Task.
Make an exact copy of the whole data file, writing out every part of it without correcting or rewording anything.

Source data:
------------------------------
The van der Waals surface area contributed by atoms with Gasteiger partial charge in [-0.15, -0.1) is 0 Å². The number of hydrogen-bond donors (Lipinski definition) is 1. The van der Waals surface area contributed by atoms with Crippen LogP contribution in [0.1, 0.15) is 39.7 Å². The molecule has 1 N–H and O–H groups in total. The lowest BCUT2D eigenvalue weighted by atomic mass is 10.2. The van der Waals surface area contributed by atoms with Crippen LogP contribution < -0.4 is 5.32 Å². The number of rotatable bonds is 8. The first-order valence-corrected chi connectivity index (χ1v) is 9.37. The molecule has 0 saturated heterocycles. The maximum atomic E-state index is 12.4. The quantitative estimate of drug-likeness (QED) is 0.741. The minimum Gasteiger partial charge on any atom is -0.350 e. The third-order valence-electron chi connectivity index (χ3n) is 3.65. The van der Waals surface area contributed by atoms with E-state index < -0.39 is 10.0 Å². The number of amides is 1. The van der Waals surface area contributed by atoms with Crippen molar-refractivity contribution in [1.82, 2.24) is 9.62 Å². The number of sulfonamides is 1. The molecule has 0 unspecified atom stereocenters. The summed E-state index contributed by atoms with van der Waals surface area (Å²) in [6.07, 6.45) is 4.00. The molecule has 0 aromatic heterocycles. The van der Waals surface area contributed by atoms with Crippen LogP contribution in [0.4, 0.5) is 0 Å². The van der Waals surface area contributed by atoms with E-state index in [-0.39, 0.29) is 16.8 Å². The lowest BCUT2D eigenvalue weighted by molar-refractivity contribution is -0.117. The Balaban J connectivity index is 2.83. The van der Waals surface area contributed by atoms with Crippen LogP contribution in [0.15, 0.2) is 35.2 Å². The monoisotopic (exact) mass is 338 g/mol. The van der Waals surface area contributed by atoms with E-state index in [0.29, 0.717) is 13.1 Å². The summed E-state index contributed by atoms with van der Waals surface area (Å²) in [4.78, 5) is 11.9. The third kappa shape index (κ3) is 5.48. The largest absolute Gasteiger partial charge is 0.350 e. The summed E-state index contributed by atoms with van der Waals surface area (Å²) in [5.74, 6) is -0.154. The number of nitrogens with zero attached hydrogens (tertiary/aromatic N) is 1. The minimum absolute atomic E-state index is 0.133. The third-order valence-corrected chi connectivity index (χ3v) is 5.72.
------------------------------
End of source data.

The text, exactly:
The van der Waals surface area contributed by atoms with Gasteiger partial charge in [-0.15, -0.1) is 0 Å². The number of hydrogen-bond donors (Lipinski definition) is 1. The van der Waals surface area contributed by atoms with Crippen LogP contribution in [0.1, 0.15) is 39.7 Å². The molecule has 1 N–H and O–H groups in total. The lowest BCUT2D eigenvalue weighted by atomic mass is 10.2. The van der Waals surface area contributed by atoms with Crippen LogP contribution < -0.4 is 5.32 Å². The number of rotatable bonds is 8. The first-order valence-corrected chi connectivity index (χ1v) is 9.37. The molecule has 0 saturated heterocycles. The maximum atomic E-state index is 12.4. The quantitative estimate of drug-likeness (QED) is 0.741. The minimum Gasteiger partial charge on any atom is -0.350 e. The third-order valence-electron chi connectivity index (χ3n) is 3.65. The van der Waals surface area contributed by atoms with E-state index < -0.39 is 10.0 Å². The number of amides is 1. The van der Waals surface area contributed by atoms with Crippen molar-refractivity contribution in [1.82, 2.24) is 9.62 Å². The number of sulfonamides is 1. The molecule has 0 unspecified atom stereocenters. The summed E-state index contributed by atoms with van der Waals surface area (Å²) in [6.07, 6.45) is 4.00. The molecule has 0 aromatic heterocycles. The van der Waals surface area contributed by atoms with Crippen LogP contribution in [0.4, 0.5) is 0 Å². The van der Waals surface area contributed by atoms with E-state index in [-0.39, 0.29) is 16.8 Å². The lowest BCUT2D eigenvalue weighted by molar-refractivity contribution is -0.117. The Balaban J connectivity index is 2.83. The van der Waals surface area contributed by atoms with Crippen LogP contribution in [0.15, 0.2) is 35.2 Å². The monoisotopic (exact) mass is 338 g/mol. The van der Waals surface area contributed by atoms with E-state index in [0.29, 0.717) is 13.1 Å². The summed E-state index contributed by atoms with van der Waals surface area (Å²) in [4.78, 5) is 11.9. The third kappa shape index (κ3) is 5.48. The largest absolute Gasteiger partial charge is 0.350 e. The summed E-state index contributed by atoms with van der Waals surface area (Å²) in [5.74, 6) is -0.154. The number of nitrogens with zero attached hydrogens (tertiary/aromatic N) is 1. The minimum absolute atomic E-state index is 0.133. The third-order valence-corrected chi connectivity index (χ3v) is 5.72.